WHO MIGHT BENEFIT

Hearing technology has made a world of difference in helping people of all ages communicate their best, but some patients who use hearing devices might still experience difficulty understanding the one voice that matters most to them — typically a spouse or other close relation. In our experience, many people in that situation have found that live speech mapping improves their ability to understand critical speech.  

HOW IT …

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5 Tips to Keep Your Better-Hearing Resolution Going Strong

From spending more time with family and friends to taking classes at the local gym, almost everyone makes at least one New Year’s resolution. The catch? Just 8% of resolvers stick to their goals, per a Forbes story referencing University of Scranton research.

No worries: If you’re aiming to hear your best in 2020, we’re sharing five tips to help boost your stick‑to‑itiveness for the new year and beyond!

BE REALISTIC WRITE IT DOWN VISUALIZE SUCCESS TELL A FRIEND SET BENCHMARKS

No matter your new-year goals, we’re committed to helping you reach them with the power of better hearing. So don’t delay. Contact our caring team for help that’s tailored to your communication needs today!      

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Illustrated raccoon eating an apple next to a sweater-wearing polar bear drinking coffee

Support the Medicare Audiologist Access and Services Act

Together, let’s make hearing and balance care more available to all.

We’d love to have your support for the proposed Medicare Audiologist Access and Services Act (MAASA)! This groundbreaking bipartisan legislation in Congress could make it easier for community members to access the quality hearing care they need, and you can help.

Did you know?

An estimated one-third of adults over age 65 live with disabling hearing loss, per the World Health Organization, yet only a fraction of those who could benefit from solutions such as hearing aids actually use them.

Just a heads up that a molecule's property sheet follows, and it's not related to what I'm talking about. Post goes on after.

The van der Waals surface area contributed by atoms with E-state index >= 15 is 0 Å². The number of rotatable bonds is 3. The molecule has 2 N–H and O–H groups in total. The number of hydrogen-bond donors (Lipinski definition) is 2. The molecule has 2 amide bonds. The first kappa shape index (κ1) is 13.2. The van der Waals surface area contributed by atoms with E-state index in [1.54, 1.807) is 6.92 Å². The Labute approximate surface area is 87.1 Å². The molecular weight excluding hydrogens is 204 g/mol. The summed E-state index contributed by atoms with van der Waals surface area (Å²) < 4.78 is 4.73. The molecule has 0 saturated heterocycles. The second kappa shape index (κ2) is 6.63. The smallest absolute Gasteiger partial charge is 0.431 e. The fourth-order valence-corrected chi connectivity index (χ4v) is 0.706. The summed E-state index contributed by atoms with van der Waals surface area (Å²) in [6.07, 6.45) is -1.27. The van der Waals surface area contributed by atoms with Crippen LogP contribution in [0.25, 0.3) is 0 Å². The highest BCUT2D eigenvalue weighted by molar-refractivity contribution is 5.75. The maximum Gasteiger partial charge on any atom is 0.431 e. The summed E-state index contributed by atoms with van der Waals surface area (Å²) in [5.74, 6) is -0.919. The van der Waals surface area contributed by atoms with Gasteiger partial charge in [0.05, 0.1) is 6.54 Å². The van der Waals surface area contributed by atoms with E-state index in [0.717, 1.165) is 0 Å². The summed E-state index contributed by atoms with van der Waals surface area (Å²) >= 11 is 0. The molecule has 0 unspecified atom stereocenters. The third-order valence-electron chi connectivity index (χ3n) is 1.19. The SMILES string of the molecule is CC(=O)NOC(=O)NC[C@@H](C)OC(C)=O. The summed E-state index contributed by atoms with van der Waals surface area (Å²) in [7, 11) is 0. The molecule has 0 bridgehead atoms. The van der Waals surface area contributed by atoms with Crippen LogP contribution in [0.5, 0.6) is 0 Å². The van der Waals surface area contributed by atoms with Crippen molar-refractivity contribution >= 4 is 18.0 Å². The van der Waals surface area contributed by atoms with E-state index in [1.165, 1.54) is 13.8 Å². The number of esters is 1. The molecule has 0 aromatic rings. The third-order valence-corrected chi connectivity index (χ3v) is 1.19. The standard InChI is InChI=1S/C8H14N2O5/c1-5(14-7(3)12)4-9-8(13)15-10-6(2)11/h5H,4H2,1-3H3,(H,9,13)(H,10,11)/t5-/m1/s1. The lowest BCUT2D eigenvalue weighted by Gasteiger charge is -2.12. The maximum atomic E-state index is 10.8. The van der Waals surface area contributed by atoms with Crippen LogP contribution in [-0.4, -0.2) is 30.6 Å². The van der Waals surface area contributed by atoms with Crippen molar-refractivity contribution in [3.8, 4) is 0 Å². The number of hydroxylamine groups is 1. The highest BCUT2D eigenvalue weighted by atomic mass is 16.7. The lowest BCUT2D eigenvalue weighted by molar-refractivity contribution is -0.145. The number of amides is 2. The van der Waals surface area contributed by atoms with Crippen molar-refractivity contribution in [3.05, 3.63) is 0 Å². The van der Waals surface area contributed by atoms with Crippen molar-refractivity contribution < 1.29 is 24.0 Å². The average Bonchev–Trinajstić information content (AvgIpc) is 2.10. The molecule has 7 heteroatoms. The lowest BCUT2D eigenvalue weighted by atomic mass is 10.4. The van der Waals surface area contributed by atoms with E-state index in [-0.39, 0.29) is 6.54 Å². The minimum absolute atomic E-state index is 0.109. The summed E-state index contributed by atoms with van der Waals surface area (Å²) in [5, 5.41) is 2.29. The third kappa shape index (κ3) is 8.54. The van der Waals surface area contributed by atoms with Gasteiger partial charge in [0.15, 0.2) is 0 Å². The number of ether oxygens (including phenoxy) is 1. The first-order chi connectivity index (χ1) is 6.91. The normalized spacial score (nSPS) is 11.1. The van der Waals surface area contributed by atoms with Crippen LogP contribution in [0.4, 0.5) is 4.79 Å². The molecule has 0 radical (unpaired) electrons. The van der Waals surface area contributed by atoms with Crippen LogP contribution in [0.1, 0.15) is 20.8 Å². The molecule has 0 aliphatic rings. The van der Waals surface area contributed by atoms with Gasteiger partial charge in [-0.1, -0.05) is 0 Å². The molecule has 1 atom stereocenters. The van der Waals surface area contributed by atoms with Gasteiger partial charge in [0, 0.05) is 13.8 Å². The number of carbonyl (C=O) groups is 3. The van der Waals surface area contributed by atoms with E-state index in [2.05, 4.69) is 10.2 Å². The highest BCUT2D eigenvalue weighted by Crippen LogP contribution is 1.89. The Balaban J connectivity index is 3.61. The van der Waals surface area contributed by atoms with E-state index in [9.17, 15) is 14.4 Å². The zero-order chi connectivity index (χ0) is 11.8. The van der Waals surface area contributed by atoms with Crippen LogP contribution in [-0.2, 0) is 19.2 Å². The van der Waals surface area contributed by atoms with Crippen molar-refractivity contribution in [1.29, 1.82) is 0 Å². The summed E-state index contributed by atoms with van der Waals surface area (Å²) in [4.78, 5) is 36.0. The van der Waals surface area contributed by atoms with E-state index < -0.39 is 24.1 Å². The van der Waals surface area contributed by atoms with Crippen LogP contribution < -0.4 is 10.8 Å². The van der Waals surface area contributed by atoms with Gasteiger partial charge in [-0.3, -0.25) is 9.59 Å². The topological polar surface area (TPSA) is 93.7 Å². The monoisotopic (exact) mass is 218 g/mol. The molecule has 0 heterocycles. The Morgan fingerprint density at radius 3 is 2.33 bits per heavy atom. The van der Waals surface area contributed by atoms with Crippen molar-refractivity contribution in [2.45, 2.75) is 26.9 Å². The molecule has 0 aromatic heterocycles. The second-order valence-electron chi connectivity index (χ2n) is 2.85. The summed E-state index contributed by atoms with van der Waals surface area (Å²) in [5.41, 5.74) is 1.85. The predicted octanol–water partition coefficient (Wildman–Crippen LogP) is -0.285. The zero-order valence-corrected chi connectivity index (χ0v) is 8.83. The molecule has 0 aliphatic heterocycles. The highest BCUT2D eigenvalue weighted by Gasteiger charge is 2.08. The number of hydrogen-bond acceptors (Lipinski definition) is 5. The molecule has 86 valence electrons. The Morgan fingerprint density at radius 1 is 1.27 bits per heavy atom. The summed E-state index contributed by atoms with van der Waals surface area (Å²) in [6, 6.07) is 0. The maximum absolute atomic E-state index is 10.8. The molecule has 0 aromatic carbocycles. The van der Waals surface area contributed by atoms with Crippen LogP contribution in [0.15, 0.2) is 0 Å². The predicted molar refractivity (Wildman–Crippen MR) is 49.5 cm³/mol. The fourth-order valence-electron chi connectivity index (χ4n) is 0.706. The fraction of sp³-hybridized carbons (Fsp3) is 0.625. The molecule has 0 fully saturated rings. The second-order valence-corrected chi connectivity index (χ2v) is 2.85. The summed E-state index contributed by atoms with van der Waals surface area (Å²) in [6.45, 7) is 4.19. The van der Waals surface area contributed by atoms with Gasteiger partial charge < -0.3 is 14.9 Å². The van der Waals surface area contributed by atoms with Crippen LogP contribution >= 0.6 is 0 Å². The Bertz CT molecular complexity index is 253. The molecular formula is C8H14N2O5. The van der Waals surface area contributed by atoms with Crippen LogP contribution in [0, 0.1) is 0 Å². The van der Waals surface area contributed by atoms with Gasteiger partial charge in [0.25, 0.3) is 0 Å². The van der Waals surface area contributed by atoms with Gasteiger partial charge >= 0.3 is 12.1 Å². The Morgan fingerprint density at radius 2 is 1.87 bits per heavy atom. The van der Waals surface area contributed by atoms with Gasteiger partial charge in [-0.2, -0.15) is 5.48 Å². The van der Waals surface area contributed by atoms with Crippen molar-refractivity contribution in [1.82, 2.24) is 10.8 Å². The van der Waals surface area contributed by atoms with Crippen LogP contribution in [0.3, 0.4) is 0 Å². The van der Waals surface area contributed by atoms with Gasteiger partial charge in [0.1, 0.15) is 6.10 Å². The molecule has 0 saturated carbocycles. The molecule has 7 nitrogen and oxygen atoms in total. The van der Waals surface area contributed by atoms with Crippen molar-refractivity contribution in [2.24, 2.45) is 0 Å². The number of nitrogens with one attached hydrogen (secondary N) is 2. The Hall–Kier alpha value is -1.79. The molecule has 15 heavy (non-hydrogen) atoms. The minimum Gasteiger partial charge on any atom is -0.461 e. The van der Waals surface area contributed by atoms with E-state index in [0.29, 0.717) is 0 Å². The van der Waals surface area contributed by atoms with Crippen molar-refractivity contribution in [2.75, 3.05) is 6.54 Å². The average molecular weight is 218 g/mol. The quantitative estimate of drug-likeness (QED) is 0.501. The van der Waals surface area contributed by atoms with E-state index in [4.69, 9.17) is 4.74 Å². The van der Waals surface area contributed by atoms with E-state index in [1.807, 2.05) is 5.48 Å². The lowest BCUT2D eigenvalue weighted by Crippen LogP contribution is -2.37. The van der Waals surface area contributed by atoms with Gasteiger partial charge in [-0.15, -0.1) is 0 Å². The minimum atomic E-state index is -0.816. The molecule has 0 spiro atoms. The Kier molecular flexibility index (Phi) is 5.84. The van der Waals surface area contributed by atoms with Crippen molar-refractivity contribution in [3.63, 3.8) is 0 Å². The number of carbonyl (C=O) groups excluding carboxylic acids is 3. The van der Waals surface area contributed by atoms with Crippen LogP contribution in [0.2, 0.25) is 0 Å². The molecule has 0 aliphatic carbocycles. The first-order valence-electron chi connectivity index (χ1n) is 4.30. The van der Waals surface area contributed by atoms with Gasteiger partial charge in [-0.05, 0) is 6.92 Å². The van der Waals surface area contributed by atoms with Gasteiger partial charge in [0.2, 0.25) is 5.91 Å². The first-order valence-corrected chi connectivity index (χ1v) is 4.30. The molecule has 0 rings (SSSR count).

Does lack of access play a role in some cases?

Possibly. The good news is that MAASA — which builds on a prior proposal, the Audiology Patient Choice Act, considered in 2018 — may open needed hearing and balance evaluation and treatment to more people nationwide, helping …

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Illustration of a red-chested bird & a sweater-wearing bull holding a flag banner between them while standing in the snow

10 Tips for Managing Hearing Loss

Hearing loss can seem daunting, with its ability to affect relationships, self‑confidence, physical health, and more. Taking charge of it, however, can go a long way toward keeping you feeling empowered and engaged.

Start with these 10 helpful do’s and don’ts:

Do’s

DO know that you’re not alone. Hearing loss is a growing public-health challenge — the third most chronic condition in the U.S. and Canada. Science is always on the case, however, and effective solutions are available right now. DO stay atop your hearing health with regular checkups — just as you would for your eyes and teeth. Early intervention with the help of a licensed hearing care provider can make a big difference in your quality of life. DO maintain your hearing aids, which are powerful but require care. DIY cleaning, storage, wax-guard changing, and battery-charging are easy tasks. Bring your devices in periodically for professional …

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Ear Canal Congestion is Like Heavy Traffic

Unclogged: Getting to the Bottom of Ear Congestion

Q: Why Do My Ears Feel So Congested?

A: Good question! When folks talk about congestion, most people naturally think about nasal passageways, but ears can feel pretty plugged up, too. Let’s talk about what might be going on when ears seem clogged, how it can affect your hearing, and how you can get some relief.

The sensation of plugged-up ears essentially means a feeling of fullness or pressure in the ears — as if something is partially or completely filling the space within your ear canal. It can feel fairly innocuous, somewhat annoying, or even downright painful. It can also make sounds seem rather faint or make it difficult to hear altogether.

Any number of conditions can cause this sensation of fullness. One possibility involves altitude-related air-pressure changes, which can produce symptoms such as clicking or popping in the ears, ear pain or blockage, and even temporary …